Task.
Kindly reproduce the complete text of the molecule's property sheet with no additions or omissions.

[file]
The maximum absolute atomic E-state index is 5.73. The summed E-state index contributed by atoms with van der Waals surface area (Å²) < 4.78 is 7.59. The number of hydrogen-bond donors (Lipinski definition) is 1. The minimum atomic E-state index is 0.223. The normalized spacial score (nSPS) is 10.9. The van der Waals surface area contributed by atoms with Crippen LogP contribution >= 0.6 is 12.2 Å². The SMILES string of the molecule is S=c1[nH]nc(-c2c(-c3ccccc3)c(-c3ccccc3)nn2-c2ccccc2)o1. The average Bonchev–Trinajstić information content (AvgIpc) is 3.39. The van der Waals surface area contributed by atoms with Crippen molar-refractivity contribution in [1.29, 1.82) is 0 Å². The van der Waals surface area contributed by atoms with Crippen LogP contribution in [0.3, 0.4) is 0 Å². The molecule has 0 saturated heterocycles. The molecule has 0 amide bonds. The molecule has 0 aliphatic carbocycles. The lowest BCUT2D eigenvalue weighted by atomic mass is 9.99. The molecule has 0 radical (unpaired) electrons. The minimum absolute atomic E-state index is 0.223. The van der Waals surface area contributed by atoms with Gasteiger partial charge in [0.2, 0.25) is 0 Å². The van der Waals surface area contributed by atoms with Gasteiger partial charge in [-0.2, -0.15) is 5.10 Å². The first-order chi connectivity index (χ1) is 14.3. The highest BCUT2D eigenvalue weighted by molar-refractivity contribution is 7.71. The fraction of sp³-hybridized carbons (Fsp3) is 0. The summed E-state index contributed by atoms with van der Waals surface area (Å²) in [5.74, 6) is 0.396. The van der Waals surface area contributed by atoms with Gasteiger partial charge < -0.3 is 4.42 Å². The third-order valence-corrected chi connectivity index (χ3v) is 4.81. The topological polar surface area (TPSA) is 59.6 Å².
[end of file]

The maximum absolute atomic E-state index is 5.73. The summed E-state index contributed by atoms with van der Waals surface area (Å²) < 4.78 is 7.59. The number of hydrogen-bond donors (Lipinski definition) is 1. The minimum atomic E-state index is 0.223. The normalized spacial score (nSPS) is 10.9. The van der Waals surface area contributed by atoms with Crippen LogP contribution >= 0.6 is 12.2 Å². The SMILES string of the molecule is S=c1[nH]nc(-c2c(-c3ccccc3)c(-c3ccccc3)nn2-c2ccccc2)o1. The average Bonchev–Trinajstić information content (AvgIpc) is 3.39. The van der Waals surface area contributed by atoms with Crippen molar-refractivity contribution in [1.29, 1.82) is 0 Å². The van der Waals surface area contributed by atoms with Crippen LogP contribution in [0.3, 0.4) is 0 Å². The molecule has 0 saturated heterocycles. The molecule has 0 amide bonds. The molecule has 0 aliphatic carbocycles. The lowest BCUT2D eigenvalue weighted by atomic mass is 9.99. The molecule has 0 radical (unpaired) electrons. The minimum absolute atomic E-state index is 0.223. The van der Waals surface area contributed by atoms with Gasteiger partial charge in [0.2, 0.25) is 0 Å². The van der Waals surface area contributed by atoms with Gasteiger partial charge in [-0.2, -0.15) is 5.10 Å². The first-order chi connectivity index (χ1) is 14.3. The highest BCUT2D eigenvalue weighted by molar-refractivity contribution is 7.71. The fraction of sp³-hybridized carbons (Fsp3) is 0. The summed E-state index contributed by atoms with van der Waals surface area (Å²) in [5.74, 6) is 0.396. The van der Waals surface area contributed by atoms with Gasteiger partial charge < -0.3 is 4.42 Å². The third-order valence-corrected chi connectivity index (χ3v) is 4.81. The topological polar surface area (TPSA) is 59.6 Å².